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Fundamentally Unsound

Guest blog post by Ilya Shapiro.

One of the themes running through the confirmation hearings is whether the right to X, Y, or Z is “fundamental”—in a “legal” sense, as Sotomayor keeps reminding us.  This somewhat arcane theme is important because in the 1938 case of Carolene Products, in what has become the most famous footnote in legal history, the Supreme Court bifurcated our rights.  Certain political and civil rights were judged to be “fundamental,” while others, such as property rights and economic liberties, were something less.  The significance of a right being “fundamental” under this modern doctrine—which the Court created out of whole cloth—is twofold: 1) only “fundamental” rights are to be “incorporated” under the Fourteenth Amendment’s due process clause, and so can be invoked to challenge state laws and regulations; and 2) courts review state actions infringing “fundamental” rights with “strict scrutiny”—which is essentially a guaranteed striking of the law or regulation in question—while actions implicating lesser rights need only have a “rational basis” to survive.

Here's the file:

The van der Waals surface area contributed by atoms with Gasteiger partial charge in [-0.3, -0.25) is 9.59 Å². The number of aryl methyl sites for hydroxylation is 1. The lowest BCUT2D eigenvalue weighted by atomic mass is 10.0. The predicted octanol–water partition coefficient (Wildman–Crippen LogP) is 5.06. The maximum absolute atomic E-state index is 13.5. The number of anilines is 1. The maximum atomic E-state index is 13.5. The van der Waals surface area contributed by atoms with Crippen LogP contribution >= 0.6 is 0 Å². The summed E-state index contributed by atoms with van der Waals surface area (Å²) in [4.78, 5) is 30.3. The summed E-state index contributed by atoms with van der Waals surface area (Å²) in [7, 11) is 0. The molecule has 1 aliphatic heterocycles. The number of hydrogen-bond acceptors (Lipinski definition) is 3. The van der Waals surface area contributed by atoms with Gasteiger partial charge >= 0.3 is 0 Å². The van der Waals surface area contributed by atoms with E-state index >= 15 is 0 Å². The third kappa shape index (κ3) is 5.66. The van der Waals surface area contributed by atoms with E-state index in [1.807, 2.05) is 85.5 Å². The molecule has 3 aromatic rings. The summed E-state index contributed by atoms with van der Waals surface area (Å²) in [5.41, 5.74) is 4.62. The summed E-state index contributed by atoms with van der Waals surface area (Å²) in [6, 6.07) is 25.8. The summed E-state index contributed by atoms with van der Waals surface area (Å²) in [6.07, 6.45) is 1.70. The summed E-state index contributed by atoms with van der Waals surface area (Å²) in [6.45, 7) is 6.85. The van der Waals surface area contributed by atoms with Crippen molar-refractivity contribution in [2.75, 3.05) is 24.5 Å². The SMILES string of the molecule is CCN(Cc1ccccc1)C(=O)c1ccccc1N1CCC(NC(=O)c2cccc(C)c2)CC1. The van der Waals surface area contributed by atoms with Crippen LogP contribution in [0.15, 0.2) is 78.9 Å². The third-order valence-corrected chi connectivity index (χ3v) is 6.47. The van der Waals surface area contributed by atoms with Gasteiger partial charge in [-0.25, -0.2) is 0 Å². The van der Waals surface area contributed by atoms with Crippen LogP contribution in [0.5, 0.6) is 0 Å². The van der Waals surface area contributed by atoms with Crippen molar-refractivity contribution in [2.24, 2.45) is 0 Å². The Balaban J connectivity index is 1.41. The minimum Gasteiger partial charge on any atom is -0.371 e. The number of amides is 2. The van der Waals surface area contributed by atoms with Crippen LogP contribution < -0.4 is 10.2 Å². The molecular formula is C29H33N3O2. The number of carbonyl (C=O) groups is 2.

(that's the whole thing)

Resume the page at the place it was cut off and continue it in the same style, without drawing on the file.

Thus, if the Second Amendment’s right to keep and bear arms is not “fundamental,” last year’s historic Heller decision is only relevant to the District of Columbia and other federal enclaves, and not to the overwhelming majority of Americans who, of course, live in states.  Sotomayor’s Second Circuit panel completely ignored this issue in the Maloney case.  And, as detailed by Georgetown law professor (and Cato senior fellow) Randy Barnett here, Sotomayor’s testimony misstates the “fundamental rights” doctrine. 

Now, the whole idea of bifurcated rights is antithetical to our constitutional system—and makes little legal sense—so Sotomayor could have just outlined her own view of constitutional rights at some point, of how the Constitution protects individual liberty.  But of course, as we’ve seen again and again during these hearings, and as I’ve written in this space, the nominee either doesn’t have an overarching theory of constitutional interpretation or she’s playing coy to avoid giving politically damaging answers.

Ilya Shapiro is a Senior Fellow in Constitutional Studies at the CATO Institute and Editor-in-Chief of the CATO Supreme Court Review


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